Humans throughout history try to add abilities to their body. So far most of the abilities added were achieved through external means like the development of tools humans used to add body abilities to their repertoire. However, scientific and technological advancement increasingly allow for intervention on the level of the body that will increasingly generate human bodily enhancements that add abilities to the body its normally does not have. The enhancement of the human body is envisioned to happen through a) genetic interventions whereby the genome of humans is changed to introduce enhancements to the body b) drugs which are used to add temporary enhancements especially cognitive enhancements to the human body and c) the fusion of technologies with the body. As to technologies nearly every body part is under technology development (artificial arms, artificial blood, artificial blood vessels, artificial ears, artificial eyes, artificial gut, artificial heart, artificial legs, artificial organs, artificial retina, artificial skin, bionic knee, spinal cord prostheses, cranial, neural, and other implants, artificial joints, artificial muscles, artificial noses and tongues, nose on a chip, bio-artificial kidney, artificial liver, artificial lungs, artificial discs, artificial hippocampus (a chip implanted under the skull that can act as a memory repository), brain machine interfaces (implanted or non implanted version that allow the control of objects by thought that is linked to a computer), subvocal speech (allowing the translation of thought into speech through a computer without a need to actually speak). The human body is treated by many as an obsolescent technology in need of serious improvements (Wolbring, 2010). The ever increasing ability to generate human bodily enhancement products in many shape and forms enables a culture of, demand for, and acceptance of improving and modifying the human body (structure, function, abilities) beyond its species-typical boundaries. This facilitates the move beyond species-typical ability expectations toward an enhancement form of ableism that expects beyond species-typical of humans (Wolbring, 2005; Wolbring, 2006; Wolbring, 2008a; Wolbring, 2010; Wolbring, 2008b). As Beck states: “The degree to which, as well as the circumstances under which we want to allow or even support it, who has to pay for it, and how we can secure equality will be crucial questions for the following decades.” (Beck, 2007) Many type of possible enhancements are envisioned (Wolbring, 2005). A lively debate exists around numerous forms of enhancements. Some push for enhancements to be legalized or at least deregulated (Miah, 2010; Bostrom & Sandberg, 2009; UK House of Common Science Technology Committee, 2007; Bostrom, 2005; Savulescu, 2005; Caplan, 2004; Savulescu & Kahane, 2009; Harris, 2010; Harris, 2011a; Harris, 2011b) others questions the promotion of an enhancement form of ableism [e.g. (Sparrow, 2010; Sparrow, 2012; Koch, 2010; Wasserman, 2012; Bradshaw & ter Meulen, 2010; Larrere, 2010; Agar, 2007; Walters & Palmer, 1996; Ebbesen, Anderson, & Besenbacher, 2006; Kerr & Wishart, 2008)]. However in a 2009 “Human Performance Study” written for the European Parliament one reads, “Currently however, the EU has no platform for monitoring and discussing human enhancement issues. Arenas are lacking where the normative issues can be politically deliberated and the gap between the needs and the concerns of the broader public and the practitioners and experts bridged” (Coenen, Schuijiff, Smits, Klaassen, Hennen, Rader, & Wolbring, 2009). The situation is not much different for other countries and regions of the world.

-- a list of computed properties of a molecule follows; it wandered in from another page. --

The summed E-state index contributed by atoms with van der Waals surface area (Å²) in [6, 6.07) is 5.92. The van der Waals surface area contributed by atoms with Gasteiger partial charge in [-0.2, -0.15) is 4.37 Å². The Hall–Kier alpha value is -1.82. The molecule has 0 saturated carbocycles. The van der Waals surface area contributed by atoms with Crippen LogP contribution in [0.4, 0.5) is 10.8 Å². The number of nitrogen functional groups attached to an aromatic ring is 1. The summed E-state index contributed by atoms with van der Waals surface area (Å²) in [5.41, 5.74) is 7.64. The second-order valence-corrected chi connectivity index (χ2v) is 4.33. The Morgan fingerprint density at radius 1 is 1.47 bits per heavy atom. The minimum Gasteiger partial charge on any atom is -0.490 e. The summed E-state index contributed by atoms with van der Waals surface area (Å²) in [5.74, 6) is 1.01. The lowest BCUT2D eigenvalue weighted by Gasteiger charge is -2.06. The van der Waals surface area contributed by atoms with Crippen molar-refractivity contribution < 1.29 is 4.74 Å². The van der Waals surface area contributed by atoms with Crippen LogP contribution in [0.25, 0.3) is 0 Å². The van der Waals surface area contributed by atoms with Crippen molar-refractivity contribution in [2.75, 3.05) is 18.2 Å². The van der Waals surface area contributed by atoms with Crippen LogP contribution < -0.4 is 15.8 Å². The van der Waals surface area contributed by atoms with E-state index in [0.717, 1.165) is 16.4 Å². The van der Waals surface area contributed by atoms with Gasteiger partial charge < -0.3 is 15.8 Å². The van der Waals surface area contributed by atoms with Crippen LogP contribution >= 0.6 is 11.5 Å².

Human Enhancement and people with disabilities